One of the quickest ways to tell the quality of an LCD is to look at the screen with a jet-black image on it and if the screen is jet-black when it’s turned on displaying a 100% black image, you’ve really got a really great LCD display. In the case of the Clevo M57U I compared it to the ASUS Z71V, which we used in our previous articles. The difference between the ASUS Z71V and the Clevo M57U turned out to be clear as day.
In the above picture the ASUS Z71V is on the right while the Clevo M57U is on the left. The ASUS Z71V features an 15.4″ WSXGA+ (1680X1050) matte screen while the Clevo M57U that I tested uses an 17″ WUXGA 1920×1200 super glossy screen. We did notice when increasing the viewing angle that the image quality on the ASUS Z71V seemed to get worse. Take a look at what happened when out camera was mounted on a tripod 26″ above the base of the notebooks.
Taking a picture at a higher angle above both screens it is obvious that Clevo is using a much better screen on the M57U than what ASUS used on the Z71V. The Clevo LCD comes close to maintaing a perfectly black test screen, signalling a great contrast ratio. After using the Clevo M57U after the ASUS Z71V the diffence is striking.
I also have the brand new ASUS Z62J Verfied By Intel notebook, which is part of Intel’s common building block program. If you thought the difference between the Clevo M57U and the ASUS Z71V was big you haven’t seen anything yet! Take a look at the image below!
With the Clevo sitting on the left and the ASUS Z62J on the right it’s clear which LCD display can better reproduce black colors. Now that we know the Clevo M57U’s LCD screen is decent let’s take a look at the LCD’s available.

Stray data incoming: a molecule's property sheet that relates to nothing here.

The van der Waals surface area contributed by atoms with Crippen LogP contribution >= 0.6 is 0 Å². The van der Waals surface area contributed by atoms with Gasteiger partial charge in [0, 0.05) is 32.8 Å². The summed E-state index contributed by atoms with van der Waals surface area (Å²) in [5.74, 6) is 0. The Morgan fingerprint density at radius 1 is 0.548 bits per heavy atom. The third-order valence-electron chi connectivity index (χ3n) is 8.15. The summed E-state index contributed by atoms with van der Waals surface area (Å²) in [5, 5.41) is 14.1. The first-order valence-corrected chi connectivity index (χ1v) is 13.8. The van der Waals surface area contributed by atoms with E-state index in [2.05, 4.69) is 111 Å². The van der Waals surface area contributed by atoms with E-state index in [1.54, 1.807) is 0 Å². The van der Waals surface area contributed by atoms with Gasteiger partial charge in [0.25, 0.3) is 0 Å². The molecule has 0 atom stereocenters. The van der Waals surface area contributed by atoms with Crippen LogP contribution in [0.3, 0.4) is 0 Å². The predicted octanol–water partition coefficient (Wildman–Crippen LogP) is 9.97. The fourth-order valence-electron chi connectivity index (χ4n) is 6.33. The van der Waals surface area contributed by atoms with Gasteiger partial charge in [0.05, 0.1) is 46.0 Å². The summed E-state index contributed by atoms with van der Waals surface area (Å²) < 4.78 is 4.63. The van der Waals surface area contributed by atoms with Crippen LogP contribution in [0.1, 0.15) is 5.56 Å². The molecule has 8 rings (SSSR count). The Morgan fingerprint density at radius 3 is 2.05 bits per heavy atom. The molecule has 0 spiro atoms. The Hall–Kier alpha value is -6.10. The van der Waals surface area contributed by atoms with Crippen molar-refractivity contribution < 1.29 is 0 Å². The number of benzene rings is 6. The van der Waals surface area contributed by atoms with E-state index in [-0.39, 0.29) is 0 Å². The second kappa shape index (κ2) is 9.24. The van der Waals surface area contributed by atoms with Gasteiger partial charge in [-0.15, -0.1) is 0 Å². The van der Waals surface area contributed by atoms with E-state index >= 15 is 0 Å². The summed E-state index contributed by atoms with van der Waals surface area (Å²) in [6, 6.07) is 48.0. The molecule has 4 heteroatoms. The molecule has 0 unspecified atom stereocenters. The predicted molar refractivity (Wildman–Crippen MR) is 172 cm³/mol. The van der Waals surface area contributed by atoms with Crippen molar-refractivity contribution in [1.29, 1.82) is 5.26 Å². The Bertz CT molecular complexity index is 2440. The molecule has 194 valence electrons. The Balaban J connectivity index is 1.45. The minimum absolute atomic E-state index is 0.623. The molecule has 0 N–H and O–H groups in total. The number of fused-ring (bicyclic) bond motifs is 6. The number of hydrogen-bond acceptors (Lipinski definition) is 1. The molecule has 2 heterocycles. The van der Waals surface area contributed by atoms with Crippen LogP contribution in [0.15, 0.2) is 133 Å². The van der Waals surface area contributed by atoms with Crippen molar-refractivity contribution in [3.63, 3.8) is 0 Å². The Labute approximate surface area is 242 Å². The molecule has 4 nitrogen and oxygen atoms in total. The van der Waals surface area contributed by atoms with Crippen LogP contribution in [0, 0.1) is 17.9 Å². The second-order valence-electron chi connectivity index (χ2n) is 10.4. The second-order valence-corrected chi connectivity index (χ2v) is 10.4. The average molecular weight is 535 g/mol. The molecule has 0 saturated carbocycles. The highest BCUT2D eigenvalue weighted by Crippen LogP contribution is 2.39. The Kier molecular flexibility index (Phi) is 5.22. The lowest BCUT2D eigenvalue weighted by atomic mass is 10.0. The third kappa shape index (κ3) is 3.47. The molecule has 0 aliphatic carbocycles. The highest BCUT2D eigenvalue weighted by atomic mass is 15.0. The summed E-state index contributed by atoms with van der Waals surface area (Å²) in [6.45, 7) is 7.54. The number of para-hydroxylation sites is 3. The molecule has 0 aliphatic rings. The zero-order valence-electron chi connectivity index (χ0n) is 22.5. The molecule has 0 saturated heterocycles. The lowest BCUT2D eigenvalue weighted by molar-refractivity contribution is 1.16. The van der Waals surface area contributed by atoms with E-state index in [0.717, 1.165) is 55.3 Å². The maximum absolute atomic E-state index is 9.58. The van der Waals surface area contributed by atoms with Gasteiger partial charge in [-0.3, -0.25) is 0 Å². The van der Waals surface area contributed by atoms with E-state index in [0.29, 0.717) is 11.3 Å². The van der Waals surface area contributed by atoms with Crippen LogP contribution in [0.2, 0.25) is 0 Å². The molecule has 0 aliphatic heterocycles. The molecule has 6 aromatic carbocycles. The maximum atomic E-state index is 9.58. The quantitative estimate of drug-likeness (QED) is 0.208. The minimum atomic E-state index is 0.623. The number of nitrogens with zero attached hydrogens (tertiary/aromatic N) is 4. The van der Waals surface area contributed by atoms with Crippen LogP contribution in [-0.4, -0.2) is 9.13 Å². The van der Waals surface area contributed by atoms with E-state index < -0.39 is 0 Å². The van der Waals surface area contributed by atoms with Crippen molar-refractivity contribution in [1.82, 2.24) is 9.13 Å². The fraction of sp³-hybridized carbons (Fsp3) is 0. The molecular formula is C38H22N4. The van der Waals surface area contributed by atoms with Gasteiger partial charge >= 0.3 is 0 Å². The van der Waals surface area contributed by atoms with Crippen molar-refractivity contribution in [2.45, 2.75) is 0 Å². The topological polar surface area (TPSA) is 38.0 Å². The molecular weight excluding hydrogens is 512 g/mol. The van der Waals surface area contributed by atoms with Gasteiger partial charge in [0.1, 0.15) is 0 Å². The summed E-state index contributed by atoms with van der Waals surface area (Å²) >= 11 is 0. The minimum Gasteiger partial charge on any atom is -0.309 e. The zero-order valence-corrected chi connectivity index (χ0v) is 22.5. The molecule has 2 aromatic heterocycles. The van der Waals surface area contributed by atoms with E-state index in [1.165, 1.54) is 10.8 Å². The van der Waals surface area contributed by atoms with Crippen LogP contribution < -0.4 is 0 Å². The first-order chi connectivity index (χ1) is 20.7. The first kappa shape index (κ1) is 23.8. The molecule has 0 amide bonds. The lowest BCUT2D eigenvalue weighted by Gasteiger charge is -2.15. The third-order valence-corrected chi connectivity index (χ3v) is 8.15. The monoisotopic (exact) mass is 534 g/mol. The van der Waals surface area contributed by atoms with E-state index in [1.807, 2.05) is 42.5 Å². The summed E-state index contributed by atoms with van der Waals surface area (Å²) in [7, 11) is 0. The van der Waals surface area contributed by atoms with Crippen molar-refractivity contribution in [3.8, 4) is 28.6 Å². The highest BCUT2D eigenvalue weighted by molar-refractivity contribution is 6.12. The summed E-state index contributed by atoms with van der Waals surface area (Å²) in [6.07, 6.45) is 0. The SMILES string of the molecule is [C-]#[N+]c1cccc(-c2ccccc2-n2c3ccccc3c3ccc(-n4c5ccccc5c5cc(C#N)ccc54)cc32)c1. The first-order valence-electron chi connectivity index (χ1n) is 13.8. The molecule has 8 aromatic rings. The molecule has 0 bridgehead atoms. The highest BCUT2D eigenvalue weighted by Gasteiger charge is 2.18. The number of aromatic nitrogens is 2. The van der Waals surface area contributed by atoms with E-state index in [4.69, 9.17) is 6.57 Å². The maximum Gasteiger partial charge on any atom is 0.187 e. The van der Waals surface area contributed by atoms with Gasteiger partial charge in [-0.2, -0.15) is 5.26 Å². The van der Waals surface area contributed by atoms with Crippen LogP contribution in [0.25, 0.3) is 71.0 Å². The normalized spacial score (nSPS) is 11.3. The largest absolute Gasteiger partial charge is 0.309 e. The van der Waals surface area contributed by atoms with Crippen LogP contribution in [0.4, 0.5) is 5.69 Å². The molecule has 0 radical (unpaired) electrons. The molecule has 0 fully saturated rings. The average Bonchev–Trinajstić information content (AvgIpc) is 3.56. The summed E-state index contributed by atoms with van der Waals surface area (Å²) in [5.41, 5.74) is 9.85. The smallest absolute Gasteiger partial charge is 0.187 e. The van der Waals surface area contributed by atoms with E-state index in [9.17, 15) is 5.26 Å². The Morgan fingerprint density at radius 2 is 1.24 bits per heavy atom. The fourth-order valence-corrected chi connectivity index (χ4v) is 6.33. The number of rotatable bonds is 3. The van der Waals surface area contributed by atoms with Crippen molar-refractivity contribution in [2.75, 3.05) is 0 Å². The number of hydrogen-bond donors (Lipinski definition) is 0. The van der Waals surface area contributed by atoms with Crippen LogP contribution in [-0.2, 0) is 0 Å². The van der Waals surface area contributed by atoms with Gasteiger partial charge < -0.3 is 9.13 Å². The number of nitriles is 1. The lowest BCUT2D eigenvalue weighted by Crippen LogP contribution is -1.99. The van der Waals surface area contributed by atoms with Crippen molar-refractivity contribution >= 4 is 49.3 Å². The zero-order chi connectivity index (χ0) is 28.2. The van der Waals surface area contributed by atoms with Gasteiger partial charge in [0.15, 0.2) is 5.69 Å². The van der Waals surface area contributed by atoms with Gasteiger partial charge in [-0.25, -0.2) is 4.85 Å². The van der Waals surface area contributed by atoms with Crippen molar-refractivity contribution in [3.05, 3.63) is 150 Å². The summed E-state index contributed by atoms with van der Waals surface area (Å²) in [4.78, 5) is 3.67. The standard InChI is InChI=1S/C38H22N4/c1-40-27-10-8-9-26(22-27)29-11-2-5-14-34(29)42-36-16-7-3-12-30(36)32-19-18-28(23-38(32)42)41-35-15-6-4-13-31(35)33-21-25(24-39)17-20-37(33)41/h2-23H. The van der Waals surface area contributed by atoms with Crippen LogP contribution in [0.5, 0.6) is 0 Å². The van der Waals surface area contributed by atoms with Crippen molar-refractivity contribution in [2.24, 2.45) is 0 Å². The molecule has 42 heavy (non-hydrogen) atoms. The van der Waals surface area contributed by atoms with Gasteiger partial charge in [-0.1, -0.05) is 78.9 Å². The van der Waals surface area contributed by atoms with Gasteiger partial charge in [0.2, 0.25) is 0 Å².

Types of Screens Available on The Clevo M57U:
Clevo offers three screen choices on the M57U notebook and consumers need to understand the differences to pick the right screen for them. The following three screens are options when ordering the M57U notebook.
WUXGA: Stands for Widescreen Ultra eXtended Graphics Array and is a display resolution of 1920×1200 pixels with a 16:10 screen aspect ratio. It is a wide version of UXGA, and is appropriate for viewing North American HDTV content (ATSC), which uses a 1920×1080 image at a 16:9 ratio
WSXGA+: stands for Widescreen Super eXtended Graphics Array and is a computer display standard. A WSXGA+ display is commonly used on widescreen 15.4 inch laptop LCD screens with a resolution of 1680×1050 pixels.
WXGA: stands for Wide XGA, which is a wide screen display standard that supports a resolution of 1280 to 1366 horizontal pixels by 720 to 800 vertical pixels. WXGA is commonly used by LCD TV sets and computer monitors for widescreen presentation. 720p, the HDTV video mode, is a related standard, measuring 1280×720 pixels.
If you are having a hard time picturing the differences between the three screen and are a visual learner take a look at the image below to see the differences between the screen sizes.
Right now the two most readily available LCD displays are the WSXGA+ and the WUXGA. Most resellers are charging an extra $15-$50 for the WUXGA display and I feel that it would be worth it in the long run based off the fact that WUXGA is meets the North American HDTV content (ATSC) standards. It seems more future proof and for an extra ~$15 it seems like the smart purchase.